Accents cause 'much stress at work and social situations'

'BBC English' is still one accent that holds the most prestige in the UK

Canary Wharf in London. Mocking accents can damage diversity in the workplace, a report says. PA
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Research has found that almost half of British employees have had their accents mocked, criticised or singled out in a social setting, while a quarter said this treatment has taken place at work.

The Speaking Up report by the Sutton Trust examines the effect people's accents have during education and into the workplace, based on the experiences of Form 6 pupils, university students and professionals.

People from specific regions, particularly the north of England and the Midlands, experience accent anxiety in earlier life stages, the study found.

Later, in the midlife stage of professional employment, social class differences are more prominent.

Thirty per cent of university students and 29 per cent of applicants reported being mocked, criticised or singled out in educational settings because of their accents.

This was also experienced by 25 per cent of professionals in workplaces.

Employees reported higher levels of being mocked or singled out for their accent in a social setting (46 per cent), with 40 per cent of university applicants and just under half of all university students (47 per cent).

The research found that at all life stages, those from lower social grades report significantly more mocking or singling out in the workplace and social settings because of their accent.

For university applicants and students, those originally from the north of England were the most likely to be concerned that their accents could affect their ability to succeed in the future – 29 per cent of applicants and 41 per cent of students from the north, compared with 10 per cent and 19 per cent for those in the south, excluding London.

For those in senior managerial roles from lower socio-economic backgrounds, 21 per cent were worried their accent could affect their ability to succeed in the future, compared to 12 per cent from better-off families.

Similarly, 29 per cent of senior managers from working class families said they had been mocked in the workplace for their accent. compared with 22 per cent from a wealthier background.

The report said public attitudes to different accents have remained largely unchanged over time, with the standard received pronunciation, French-accented English, and “national” standard varieties (Scottish, American and southern Irish) all ranked highly.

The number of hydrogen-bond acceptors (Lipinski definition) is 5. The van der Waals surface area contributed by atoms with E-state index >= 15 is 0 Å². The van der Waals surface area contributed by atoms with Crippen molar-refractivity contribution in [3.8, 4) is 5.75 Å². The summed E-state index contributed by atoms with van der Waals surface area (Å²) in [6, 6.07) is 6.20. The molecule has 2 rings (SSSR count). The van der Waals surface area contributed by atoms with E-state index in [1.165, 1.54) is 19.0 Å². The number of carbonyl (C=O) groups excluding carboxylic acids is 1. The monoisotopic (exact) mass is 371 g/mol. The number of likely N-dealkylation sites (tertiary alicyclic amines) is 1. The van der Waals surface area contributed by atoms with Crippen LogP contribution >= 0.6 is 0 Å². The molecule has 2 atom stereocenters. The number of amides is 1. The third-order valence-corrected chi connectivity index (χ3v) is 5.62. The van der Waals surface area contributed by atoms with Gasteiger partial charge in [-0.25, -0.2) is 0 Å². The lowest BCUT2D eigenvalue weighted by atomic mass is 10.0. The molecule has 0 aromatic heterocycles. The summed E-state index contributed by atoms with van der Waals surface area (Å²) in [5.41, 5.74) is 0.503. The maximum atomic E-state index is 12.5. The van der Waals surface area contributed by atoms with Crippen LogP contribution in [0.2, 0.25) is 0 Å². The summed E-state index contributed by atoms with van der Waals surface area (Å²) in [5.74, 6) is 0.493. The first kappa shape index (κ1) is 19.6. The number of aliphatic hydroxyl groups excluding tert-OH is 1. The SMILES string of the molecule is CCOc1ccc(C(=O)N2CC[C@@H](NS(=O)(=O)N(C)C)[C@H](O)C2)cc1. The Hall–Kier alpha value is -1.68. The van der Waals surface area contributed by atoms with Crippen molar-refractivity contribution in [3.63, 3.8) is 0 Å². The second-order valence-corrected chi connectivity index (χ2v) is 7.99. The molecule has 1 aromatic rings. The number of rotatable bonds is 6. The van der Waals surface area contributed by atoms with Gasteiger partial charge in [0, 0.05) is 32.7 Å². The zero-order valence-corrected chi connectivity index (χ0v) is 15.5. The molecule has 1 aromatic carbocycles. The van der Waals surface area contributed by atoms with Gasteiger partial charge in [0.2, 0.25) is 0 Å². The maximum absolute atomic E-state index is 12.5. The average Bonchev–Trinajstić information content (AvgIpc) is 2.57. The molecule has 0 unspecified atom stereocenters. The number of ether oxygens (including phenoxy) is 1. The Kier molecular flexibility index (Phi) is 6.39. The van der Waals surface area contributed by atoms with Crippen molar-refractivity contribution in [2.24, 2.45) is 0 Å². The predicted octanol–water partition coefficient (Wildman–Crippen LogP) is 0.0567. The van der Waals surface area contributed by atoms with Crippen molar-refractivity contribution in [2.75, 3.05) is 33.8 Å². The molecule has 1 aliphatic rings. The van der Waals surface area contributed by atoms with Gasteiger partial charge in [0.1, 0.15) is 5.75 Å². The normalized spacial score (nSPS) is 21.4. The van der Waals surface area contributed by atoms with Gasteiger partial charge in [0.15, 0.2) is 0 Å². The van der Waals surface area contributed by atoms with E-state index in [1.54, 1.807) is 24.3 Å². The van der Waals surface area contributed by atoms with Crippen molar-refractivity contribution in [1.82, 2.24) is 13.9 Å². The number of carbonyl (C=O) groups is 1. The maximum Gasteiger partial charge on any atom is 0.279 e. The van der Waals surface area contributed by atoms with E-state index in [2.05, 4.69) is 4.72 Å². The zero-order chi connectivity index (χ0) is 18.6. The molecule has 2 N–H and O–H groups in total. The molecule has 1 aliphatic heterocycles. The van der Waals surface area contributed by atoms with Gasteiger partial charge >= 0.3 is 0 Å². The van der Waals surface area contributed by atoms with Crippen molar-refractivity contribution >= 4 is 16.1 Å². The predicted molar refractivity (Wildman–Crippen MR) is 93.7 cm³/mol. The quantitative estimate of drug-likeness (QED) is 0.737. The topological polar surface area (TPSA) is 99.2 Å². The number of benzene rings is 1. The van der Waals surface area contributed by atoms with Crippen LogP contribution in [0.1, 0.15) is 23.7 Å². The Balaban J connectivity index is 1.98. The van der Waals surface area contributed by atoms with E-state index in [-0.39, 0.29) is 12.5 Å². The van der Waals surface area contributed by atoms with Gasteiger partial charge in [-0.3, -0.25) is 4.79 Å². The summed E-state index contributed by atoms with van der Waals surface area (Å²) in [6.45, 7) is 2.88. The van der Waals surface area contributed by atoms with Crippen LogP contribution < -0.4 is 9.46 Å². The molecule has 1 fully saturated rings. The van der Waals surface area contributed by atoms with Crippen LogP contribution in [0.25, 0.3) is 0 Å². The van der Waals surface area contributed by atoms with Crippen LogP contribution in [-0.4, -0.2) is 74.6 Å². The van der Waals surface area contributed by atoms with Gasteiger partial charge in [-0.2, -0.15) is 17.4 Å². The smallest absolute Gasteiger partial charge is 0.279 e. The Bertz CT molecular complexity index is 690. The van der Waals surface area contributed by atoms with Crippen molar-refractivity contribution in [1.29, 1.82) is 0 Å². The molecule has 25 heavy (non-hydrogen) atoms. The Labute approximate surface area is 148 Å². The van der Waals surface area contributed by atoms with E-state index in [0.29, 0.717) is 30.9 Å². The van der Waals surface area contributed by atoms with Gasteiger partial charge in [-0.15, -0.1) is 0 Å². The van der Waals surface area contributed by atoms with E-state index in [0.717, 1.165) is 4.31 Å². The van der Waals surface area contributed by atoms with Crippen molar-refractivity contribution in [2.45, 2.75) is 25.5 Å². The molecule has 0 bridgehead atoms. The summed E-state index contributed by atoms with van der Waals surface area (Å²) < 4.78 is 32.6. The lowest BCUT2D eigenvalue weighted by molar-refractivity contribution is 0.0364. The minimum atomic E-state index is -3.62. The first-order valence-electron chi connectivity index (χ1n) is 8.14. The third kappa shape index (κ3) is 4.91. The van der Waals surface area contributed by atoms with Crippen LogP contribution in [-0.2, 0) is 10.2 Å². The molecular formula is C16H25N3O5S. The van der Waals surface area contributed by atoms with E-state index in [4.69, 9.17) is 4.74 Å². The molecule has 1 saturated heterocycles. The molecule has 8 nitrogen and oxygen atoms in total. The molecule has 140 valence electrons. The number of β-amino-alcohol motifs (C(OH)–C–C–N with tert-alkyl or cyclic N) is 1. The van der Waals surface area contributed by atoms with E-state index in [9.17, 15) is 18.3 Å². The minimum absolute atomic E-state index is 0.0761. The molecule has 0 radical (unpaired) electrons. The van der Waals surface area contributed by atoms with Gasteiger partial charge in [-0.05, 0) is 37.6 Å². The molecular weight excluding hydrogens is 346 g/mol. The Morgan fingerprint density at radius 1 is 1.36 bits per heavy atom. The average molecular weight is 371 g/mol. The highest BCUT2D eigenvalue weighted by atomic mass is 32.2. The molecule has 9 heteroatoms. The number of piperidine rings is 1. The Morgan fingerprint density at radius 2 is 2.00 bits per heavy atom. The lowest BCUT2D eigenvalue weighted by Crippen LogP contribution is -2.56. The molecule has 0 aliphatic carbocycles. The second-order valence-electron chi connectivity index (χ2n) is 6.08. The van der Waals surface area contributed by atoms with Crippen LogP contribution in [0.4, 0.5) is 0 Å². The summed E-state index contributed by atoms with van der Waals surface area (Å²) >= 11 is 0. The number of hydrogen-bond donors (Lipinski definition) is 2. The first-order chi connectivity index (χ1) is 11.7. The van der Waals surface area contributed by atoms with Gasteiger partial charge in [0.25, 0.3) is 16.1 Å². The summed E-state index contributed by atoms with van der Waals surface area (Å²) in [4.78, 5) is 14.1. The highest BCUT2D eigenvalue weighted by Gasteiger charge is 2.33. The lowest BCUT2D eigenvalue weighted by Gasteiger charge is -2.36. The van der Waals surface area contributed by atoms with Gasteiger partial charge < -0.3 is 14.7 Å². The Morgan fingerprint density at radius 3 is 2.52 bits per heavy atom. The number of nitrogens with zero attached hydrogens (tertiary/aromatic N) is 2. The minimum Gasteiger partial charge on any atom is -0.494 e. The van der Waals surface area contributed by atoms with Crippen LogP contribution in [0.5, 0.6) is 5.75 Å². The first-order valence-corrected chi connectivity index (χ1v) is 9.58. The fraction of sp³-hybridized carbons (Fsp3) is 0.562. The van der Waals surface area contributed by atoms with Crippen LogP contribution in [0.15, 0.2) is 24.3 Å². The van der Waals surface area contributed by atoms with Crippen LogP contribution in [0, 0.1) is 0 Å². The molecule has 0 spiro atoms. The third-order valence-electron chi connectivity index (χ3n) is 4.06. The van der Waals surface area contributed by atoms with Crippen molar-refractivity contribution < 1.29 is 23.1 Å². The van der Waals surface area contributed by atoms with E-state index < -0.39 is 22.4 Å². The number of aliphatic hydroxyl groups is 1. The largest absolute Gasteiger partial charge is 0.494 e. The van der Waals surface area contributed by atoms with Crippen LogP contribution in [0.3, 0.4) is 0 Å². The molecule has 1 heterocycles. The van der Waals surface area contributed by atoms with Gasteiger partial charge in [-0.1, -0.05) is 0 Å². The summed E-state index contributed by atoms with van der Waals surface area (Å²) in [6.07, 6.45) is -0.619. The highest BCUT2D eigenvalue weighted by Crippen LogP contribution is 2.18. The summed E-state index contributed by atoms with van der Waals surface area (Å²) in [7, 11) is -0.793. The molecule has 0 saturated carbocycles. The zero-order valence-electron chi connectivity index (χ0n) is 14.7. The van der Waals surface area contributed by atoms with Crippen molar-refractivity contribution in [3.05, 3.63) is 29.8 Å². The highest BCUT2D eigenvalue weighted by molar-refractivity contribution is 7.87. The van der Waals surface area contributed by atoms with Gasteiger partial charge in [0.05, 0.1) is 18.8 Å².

It said accents associated with industrial cities of England, such as Manchester, Liverpool and Birmingham — commonly stereotyped as “working class accents” — and ethnic minority accents (Afro-Caribbean, Indian) are the lowest ranked.

“It is normal for humans to have stereotypical associations with accents," the report said in its recommendations for employers.

“However, if left unchecked, these biases and stereotypes can be used to judge independent skills and abilities, leading to discriminatory behaviour.

“If gate-keepers favour candidates for reasons of prestige rather than merit, this can lead to a vicious circle whereby non-traditional candidates are discriminated against, reducing their visibility in elite contexts and further marginalising their accent.”

The report said employers should aim to have a range of accents within their organisation, and action to tackle accent bias should be seen as an important diversity issue in the workplace.

In advice for students and employees, the report said it was best to avoid focusing excessively on modifying accents, and instead work on subject knowledge and confident public speaking.

Sir Peter Lampl, founder and chairman of the Sutton Trust and chairman of the Education Endowment Foundation, said the research provided new evidence on the major role that accents played in social mobility.

“It is disgraceful that people are mocked, criticised or singled out for their accents throughout their education, work and social lives," Mr Lampl said.

“A hierarchy of accent prestige is entrenched in British society, with BBC English being the dominant accent of those in positions of authority.

“This is despite the fact that less than 10 per cent of the population have this accent.

“Self-consciousness and anxiety about accent bias are present at all stages of life.

“For instance, of those in senior managerial roles, 22 per cent from lower socio-economic backgrounds were worried that their accent could affect their ability to succeed, in comparison to 12 per cent from better-off families.

“In order to address accent bias, today’s report recommends that action should be taken to diversify the workplace so that there is a range of accents within the organisation."

Report author Prof Devyani Sharma, from Queen Mary University London, said the research showed that “a long-standing hierarchy of accent prestige” in Britain was still in place.

“Accent-based discrimination actively disadvantages certain groups at key junctures for social mobility, such as job interviews," Prof Sharma said.

“This creates a negative cycle whereby regional, working class, and minority ethnic accents are heard less in some careers or positions of authority, reinforcing anxiety and marginalisation for those speakers.

“It is natural for people to associate accents with social groups, but relying on accent stereotypes to judge professional ability in this way is discriminatory.”

For the research, 511 university applicants (mainly aged between 17 and 18) were surveyed, as well as 1,029 university students, 1,014 early-career professionals and 1,002 later career professionals.

Updated: November 03, 2022, 12:01 AM
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